Hardship in Ceredigion worsened during the pandemic and is likely to get worse in the face of increasing costs and cuts to Universal Credit, councillors believe.
Councillors discussed a report looking back at the work undertaken to tackle hardship in the county overseen by the Ceredigion Public Services Board (PSB) poverty sub-group earlier this year at corporate resources overview and scrutiny this week.
Council leader Cllr Ellen ap Gwynn told the committee that “hardship has worsened during the covid period and this report is for the mid-covid period,” highlighting the work being done to collect and analyse data to “to enable us to keep our finger on the pulse of what’s working and what isn’t working.”
The council tackling hardship strategy has three key objectives – essential living costs, physical and emotional well-being, community resilience – and an action plan with 65 points delivered by a range of PSB partners, a report to committee states, with an update on progress outlined at Thursday’s meeting (October 14).
The action plan is a ‘live’ document and the framework is being adapted to ensure that multi-agency issues of concerns can be updated, with Cllr ap Gwynn adding “we know things will not improve for those at the bottom of the scale now the Universal Credit has been cut.”
The number of people on Universal Credit – employed or unemployed – in Ceredigion saw a sharp increase in March/April 2020, where a table in the report indicates went from 2,110 to 3,415 increasing to 4,717 in March 2021 and decreasing to 4,654 in June 2021.
Cllr Bryan Davies highlighted the “detrimental” impact of rising fuel costs, a concern shared by Cllr ap Gwynn who said there was “no doubt” people would be impacted and that must be considered.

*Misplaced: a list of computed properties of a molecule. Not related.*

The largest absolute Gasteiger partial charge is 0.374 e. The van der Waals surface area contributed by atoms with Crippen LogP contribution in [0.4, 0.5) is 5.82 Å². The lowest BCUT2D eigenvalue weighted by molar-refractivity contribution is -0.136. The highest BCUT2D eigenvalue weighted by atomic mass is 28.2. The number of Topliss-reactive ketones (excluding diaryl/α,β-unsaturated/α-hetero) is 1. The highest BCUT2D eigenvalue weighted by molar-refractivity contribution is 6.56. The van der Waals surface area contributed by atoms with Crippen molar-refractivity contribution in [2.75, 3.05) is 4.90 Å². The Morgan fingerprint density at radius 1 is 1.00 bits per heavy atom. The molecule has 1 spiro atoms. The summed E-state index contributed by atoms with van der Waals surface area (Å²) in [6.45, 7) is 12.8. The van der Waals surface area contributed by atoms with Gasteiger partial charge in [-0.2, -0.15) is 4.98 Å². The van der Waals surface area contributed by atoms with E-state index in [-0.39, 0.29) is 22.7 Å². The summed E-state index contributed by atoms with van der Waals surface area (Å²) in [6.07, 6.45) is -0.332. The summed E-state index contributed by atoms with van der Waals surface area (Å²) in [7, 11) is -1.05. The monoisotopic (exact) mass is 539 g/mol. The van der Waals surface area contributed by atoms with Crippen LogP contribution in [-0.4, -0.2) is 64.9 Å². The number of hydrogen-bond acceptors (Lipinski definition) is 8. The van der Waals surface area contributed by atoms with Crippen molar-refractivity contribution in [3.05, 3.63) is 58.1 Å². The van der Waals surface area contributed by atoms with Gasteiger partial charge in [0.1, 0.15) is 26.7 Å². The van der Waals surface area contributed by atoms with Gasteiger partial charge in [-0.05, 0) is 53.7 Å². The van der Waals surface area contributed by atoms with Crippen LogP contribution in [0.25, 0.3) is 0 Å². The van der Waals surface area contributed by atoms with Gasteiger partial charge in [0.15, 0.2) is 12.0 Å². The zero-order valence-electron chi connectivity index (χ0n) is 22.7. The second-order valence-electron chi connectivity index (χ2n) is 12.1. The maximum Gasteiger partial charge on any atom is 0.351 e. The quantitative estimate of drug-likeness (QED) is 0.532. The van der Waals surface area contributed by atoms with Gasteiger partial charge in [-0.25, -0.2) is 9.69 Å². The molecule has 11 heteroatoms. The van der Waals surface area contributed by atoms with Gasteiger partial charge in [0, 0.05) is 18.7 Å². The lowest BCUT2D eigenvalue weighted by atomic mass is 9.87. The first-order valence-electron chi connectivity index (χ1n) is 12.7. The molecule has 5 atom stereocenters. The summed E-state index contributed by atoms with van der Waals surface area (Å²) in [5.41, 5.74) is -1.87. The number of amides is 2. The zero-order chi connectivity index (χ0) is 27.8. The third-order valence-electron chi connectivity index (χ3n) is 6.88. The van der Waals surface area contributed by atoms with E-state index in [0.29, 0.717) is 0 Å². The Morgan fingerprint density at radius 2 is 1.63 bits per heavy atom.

Cllr Lloyd Edwards raised his concern that increased costs and cuts to Universal Credit could lead to more children being taken into care if families cannot “afford them” and Cllr Lyndon Lloyd highlighted the issue of elderly poverty.
Data provided to the committee included a 63 per cent increase in free school meals claimants, who also received payments when schools were closed, 98 people were held by the Care Society to access temporary accommodation, 30 community groups received feminine hygiene packs, 953 applications were made to the housing register and 218 new tenancies were supported.
Also highlighted was the distribution of 20,437 food parcels, 1,068 unpaid cares registered with information services and 56 benefited from 1,053 hours of respite, 600 children, young people and their families received welfare calls from the council’s support and prevention service and 269 families were supported by Ceredigion Family Centre Network.
Conservatives’ Lack of Action on Obscene Energy Profits “Indefensible” says Welsh Lib Dems
New Audit Office Report on Poverty in Wales supports Plaid Cymru’s calls
Successful Operation targeting anti-social driving across Newport and Monmouthshire